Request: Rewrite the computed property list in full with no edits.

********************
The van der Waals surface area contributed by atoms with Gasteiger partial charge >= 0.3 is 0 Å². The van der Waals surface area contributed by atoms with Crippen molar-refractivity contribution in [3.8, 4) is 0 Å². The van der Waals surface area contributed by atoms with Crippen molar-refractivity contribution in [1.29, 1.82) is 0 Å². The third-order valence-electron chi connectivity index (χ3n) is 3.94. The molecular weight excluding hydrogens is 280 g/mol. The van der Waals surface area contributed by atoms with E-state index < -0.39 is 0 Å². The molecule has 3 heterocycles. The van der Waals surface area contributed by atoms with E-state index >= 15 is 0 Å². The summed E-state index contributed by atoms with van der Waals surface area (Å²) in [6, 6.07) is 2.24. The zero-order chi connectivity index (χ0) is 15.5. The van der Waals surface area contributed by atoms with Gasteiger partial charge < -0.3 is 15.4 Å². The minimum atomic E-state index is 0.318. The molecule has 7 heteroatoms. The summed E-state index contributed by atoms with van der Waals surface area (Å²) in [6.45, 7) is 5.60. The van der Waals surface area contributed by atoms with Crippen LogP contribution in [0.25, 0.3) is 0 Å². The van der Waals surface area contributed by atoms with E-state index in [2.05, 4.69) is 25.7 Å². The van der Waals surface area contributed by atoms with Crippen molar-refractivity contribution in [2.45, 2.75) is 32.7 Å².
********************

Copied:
The van der Waals surface area contributed by atoms with Gasteiger partial charge >= 0.3 is 0 Å². The van der Waals surface area contributed by atoms with Crippen molar-refractivity contribution in [3.8, 4) is 0 Å². The van der Waals surface area contributed by atoms with Crippen molar-refractivity contribution in [1.29, 1.82) is 0 Å². The third-order valence-electron chi connectivity index (χ3n) is 3.94. The molecular weight excluding hydrogens is 280 g/mol. The van der Waals surface area contributed by atoms with E-state index < -0.39 is 0 Å². The molecule has 3 heterocycles. The van der Waals surface area contributed by atoms with E-state index >= 15 is 0 Å². The summed E-state index contributed by atoms with van der Waals surface area (Å²) in [6, 6.07) is 2.24. The zero-order chi connectivity index (χ0) is 15.5. The van der Waals surface area contributed by atoms with Gasteiger partial charge < -0.3 is 15.4 Å². The minimum atomic E-state index is 0.318. The molecule has 7 heteroatoms. The summed E-state index contributed by atoms with van der Waals surface area (Å²) in [6.45, 7) is 5.60. The van der Waals surface area contributed by atoms with Crippen LogP contribution in [0.25, 0.3) is 0 Å². The van der Waals surface area contributed by atoms with E-state index in [2.05, 4.69) is 25.7 Å². The van der Waals surface area contributed by atoms with Crippen molar-refractivity contribution in [2.45, 2.75) is 32.7 Å².